Step 1. Pick out a spot where you’ll grow your transplanted elephant ear plants

Elephant Ear thrives in areas where there is partial shade. If you’re planning to transplant them directly to the ground, it’s best to pick an area where the soil will be constantly moist and wet, like near ponds. If you’re growing them in a wet area, they may be able to tolerate direct sunlight, but be sure to provide a partial shade during the hottest part of the day.


Step 2. Enrich the soil

Elephant Ear Plants also need a good soil mixture to grow in. Before transplanting, mix some compost on your garden soil and spread it out using a garden fork. This will add some organic matter to your soil which will produce great benefits for your plant.


Step 3. Obtain the plant to be transplanted

Once you’re ready to transplant your plants, obtain the Elephant Ear plant from the container or another site. Dig the plant’s root ball out of the container or ground. Ensure not to create damage on your tubers.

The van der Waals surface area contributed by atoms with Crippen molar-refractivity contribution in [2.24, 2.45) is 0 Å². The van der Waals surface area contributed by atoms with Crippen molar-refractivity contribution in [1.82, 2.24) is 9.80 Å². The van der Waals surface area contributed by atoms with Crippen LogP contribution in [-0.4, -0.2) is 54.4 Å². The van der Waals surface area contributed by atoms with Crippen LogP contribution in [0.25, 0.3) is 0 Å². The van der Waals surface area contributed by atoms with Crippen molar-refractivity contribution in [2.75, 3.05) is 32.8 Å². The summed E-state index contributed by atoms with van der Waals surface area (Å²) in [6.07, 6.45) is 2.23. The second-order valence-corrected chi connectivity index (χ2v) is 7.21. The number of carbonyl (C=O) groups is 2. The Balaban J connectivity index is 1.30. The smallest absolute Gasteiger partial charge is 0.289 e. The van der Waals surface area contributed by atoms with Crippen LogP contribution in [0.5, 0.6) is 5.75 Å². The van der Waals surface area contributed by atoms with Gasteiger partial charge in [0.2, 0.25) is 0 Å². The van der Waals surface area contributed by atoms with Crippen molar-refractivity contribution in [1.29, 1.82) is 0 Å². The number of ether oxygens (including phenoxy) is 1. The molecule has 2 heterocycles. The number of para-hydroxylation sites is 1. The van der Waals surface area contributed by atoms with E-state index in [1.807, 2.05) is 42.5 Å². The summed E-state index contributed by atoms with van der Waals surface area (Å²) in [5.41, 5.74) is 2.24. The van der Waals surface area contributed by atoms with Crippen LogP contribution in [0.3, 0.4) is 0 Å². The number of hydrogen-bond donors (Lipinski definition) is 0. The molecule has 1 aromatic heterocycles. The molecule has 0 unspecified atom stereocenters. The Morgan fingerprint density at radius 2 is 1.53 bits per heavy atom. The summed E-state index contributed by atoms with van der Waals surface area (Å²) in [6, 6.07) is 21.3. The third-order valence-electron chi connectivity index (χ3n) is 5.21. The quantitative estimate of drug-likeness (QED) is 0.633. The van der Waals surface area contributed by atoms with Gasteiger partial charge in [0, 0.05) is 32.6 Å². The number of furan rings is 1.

When obtaining the plant to be transplanted, you can cut some of the leaves on the tuber and only leave two (at most) leaves on top. It will make it easier for the plant to support its growth with lesser leaves to worry about.


Step 4. Water your plants to keep them wet

Check your transplants now and then. Make sure that the soil remains wet because Elephant Ear plants prefer growing in wet areas. Water the plant when the soil is starting to become dry.


Pro tip…

If you live in an area where the climate is mostly cold all year long, you can obtain the transplant of your Elephant Ears on the first sign of light frost in your place and store them inside a cardboard box filled with peat moss. You can then store your transplants in a cool, dry place until the last frost has passed.